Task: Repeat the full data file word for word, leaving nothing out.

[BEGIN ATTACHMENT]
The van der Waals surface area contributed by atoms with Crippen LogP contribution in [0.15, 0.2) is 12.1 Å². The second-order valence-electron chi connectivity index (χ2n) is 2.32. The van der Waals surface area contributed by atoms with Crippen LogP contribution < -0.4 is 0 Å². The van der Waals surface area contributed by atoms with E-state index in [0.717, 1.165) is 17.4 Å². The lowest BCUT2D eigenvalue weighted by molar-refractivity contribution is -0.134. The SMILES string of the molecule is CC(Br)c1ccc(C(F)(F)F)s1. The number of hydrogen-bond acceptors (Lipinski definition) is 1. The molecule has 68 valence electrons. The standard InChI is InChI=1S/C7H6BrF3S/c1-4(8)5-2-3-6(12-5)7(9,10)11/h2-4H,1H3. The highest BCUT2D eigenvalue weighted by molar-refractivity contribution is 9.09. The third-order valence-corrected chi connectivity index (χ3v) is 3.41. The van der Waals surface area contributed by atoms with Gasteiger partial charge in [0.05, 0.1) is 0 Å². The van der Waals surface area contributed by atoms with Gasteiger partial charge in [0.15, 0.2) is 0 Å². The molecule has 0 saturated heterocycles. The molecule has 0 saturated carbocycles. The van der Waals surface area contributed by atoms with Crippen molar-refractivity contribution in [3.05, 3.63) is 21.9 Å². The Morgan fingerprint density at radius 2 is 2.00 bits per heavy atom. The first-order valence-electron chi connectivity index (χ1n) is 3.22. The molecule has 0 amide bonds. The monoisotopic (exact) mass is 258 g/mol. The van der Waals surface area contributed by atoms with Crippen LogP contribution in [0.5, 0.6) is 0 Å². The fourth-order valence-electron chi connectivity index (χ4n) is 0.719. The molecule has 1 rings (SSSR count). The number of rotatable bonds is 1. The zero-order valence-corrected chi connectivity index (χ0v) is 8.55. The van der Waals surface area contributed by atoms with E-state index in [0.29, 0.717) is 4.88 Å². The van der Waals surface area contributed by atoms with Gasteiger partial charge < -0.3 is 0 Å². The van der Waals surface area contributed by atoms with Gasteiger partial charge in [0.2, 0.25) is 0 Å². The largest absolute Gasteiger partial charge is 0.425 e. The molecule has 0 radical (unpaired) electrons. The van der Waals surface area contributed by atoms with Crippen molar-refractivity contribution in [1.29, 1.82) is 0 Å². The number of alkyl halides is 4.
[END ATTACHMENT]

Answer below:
The van der Waals surface area contributed by atoms with Crippen LogP contribution in [0.15, 0.2) is 12.1 Å². The second-order valence-electron chi connectivity index (χ2n) is 2.32. The van der Waals surface area contributed by atoms with Crippen LogP contribution < -0.4 is 0 Å². The van der Waals surface area contributed by atoms with E-state index in [0.717, 1.165) is 17.4 Å². The lowest BCUT2D eigenvalue weighted by molar-refractivity contribution is -0.134. The SMILES string of the molecule is CC(Br)c1ccc(C(F)(F)F)s1. The number of hydrogen-bond acceptors (Lipinski definition) is 1. The molecule has 68 valence electrons. The standard InChI is InChI=1S/C7H6BrF3S/c1-4(8)5-2-3-6(12-5)7(9,10)11/h2-4H,1H3. The highest BCUT2D eigenvalue weighted by molar-refractivity contribution is 9.09. The third-order valence-corrected chi connectivity index (χ3v) is 3.41. The van der Waals surface area contributed by atoms with Gasteiger partial charge in [0.05, 0.1) is 0 Å². The van der Waals surface area contributed by atoms with Gasteiger partial charge in [0.15, 0.2) is 0 Å². The molecule has 0 saturated heterocycles. The molecule has 0 saturated carbocycles. The van der Waals surface area contributed by atoms with Crippen molar-refractivity contribution in [3.05, 3.63) is 21.9 Å². The Morgan fingerprint density at radius 2 is 2.00 bits per heavy atom. The first-order valence-electron chi connectivity index (χ1n) is 3.22. The molecule has 0 amide bonds. The monoisotopic (exact) mass is 258 g/mol. The van der Waals surface area contributed by atoms with Crippen LogP contribution in [0.5, 0.6) is 0 Å². The fourth-order valence-electron chi connectivity index (χ4n) is 0.719. The molecule has 1 rings (SSSR count). The number of rotatable bonds is 1. The zero-order valence-corrected chi connectivity index (χ0v) is 8.55. The van der Waals surface area contributed by atoms with E-state index in [0.29, 0.717) is 4.88 Å². The van der Waals surface area contributed by atoms with Gasteiger partial charge < -0.3 is 0 Å². The van der Waals surface area contributed by atoms with Gasteiger partial charge in [0.2, 0.25) is 0 Å². The largest absolute Gasteiger partial charge is 0.425 e. The molecule has 0 radical (unpaired) electrons. The van der Waals surface area contributed by atoms with Crippen molar-refractivity contribution in [1.29, 1.82) is 0 Å². The number of alkyl halides is 4.